DOR has recently published Directive 11-4 clarifying the circumstances under which charges of professional photographers to their Massachusetts customers are subject to sales tax or are exempt.
If you're heading toward a wedding, a few minutes of reading time here could save you and the bride- or groom-to-be a few bucks, or at least explain the possible sales tax implications for your wedding photography or videography (the same rules apply to both).
Generally, the sales tax applies to any sale at retail by any vendor of tangible personal property, so it is clear that a conventional wedding album or a DVD of wedding photos generates a sales tax.
But assembling photos in an album or DVD is no longer the sole method of delivering a photography product such as wedding pictures to a client, which makes a world of difference in sales tax. A wedding album or DVD is a product delivered to the purchaser in a tangible medium. You can put your hands on it, and so it is taxed as tangible personal property.
However, wedding photos delivered in a digital file via the Internet are not subject to Massachusetts sales tax because there is no transfer of tangible personal property as contemplated in MGL Chapter 64H Sec. 1.
So how does this work in practice? Let's say you contract with a photographer to pay $3,500 for photography services on your wedding day, and also contract to pay $500 for a DVD of the photos. The $4,000 total is subject to sales tax because the photographer produced a tangible product which you are contractually obligated to purchase.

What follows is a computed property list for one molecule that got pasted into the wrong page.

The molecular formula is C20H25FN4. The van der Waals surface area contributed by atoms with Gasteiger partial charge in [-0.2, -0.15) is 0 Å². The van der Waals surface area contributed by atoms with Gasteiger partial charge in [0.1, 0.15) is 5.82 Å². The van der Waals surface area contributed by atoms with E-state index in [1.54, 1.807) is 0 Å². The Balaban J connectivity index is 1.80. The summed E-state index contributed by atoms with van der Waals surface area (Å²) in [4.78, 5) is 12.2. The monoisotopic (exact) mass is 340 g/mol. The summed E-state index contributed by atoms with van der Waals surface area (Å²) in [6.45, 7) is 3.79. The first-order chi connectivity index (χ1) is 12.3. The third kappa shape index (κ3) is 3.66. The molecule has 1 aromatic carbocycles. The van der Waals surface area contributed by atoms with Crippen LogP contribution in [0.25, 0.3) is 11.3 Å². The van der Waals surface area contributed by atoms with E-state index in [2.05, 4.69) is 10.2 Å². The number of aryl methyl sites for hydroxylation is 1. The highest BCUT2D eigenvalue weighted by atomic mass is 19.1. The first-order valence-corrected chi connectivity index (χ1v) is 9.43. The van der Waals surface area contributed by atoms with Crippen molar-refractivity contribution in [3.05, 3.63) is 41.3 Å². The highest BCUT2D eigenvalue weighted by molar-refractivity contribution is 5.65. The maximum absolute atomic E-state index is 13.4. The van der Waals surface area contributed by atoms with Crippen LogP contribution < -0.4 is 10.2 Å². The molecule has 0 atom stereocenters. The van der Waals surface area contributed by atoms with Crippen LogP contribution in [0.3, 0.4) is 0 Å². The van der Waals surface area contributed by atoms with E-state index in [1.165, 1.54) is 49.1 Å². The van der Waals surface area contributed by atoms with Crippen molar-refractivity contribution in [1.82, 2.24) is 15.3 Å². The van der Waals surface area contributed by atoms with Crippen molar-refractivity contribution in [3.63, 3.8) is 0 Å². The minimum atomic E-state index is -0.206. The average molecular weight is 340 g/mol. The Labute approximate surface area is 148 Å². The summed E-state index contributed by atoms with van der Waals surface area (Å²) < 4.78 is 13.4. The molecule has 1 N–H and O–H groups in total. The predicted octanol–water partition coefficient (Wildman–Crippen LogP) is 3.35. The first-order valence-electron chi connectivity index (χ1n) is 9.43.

Using the same example ($3,500 to pay for taking photos at the wedding), the photos are this time delivered from the photographer's File Transfer Protocol (FTP) site via the Internet. Since no tangible personal property has been produced, there is no tax owed for the photography. However, if a photo album or DVD is also produced as part of the package, the entire cost of photography and the photo album are taxable.
The production of tangible personal property, as opposed to an internet file that is intangible, is the key determinant as to whether sales tax is charged.
Are flash bulbs popping?
Let's switch the field of vision to portrait photography.
It has been clear, at least since an Appellate Tax Board case in 1992, that a portrait photographer's separately stated charges for "sitting fees" constitute a distinct service transaction, and, as such, are not subject to sales tax even in a case where a tangible product such as a DVD is created.If not separately stated, however, the sitting fee and tangible photographic product such as a DVD are both subject to tax.
Let's say the photographer charges $200 for a sitting fee and $300 for a DVD of photos taken. The invoice to the customer separately states the two charges. Sales tax is due only on the photos.
(Recall that the 1992 ATB decision addressed only portrait studio sitting fees, leaving aside other separately stated charges of photographers hired for an event such as a wedding. The ATB determined that for purposes of calculating sales tax a sitting fee in a portrait studio may be tax exempt, but the decision did not extend the notion of a sitting fee to apply to a photographer's out-of-studio work in shooting a wedding album.)
How about a portrait photographer whose $500 fee includes a sitting fee for up to an hour as well as the transfer of 40 digital images provided to the client via download from the photographer's FTP site? Since no tangible personal property has been created, there is no sales tax.
The same principle of tangible vs. intangible extends to other types of digital downloads including music and books. Buy a CD or a book and sales tax is charged; buy a music download or a book on Nook or Kindle and no sales tax is charged.
But a purchase of software downloaded electronically is specifically mentioned in 64H Section 1 and thus is taxable. The law reads that "A transfer of standardized computer software, including but not limited to electronic, telephonic, or similar transfer, shall also be considered a transfer of tangible personal property."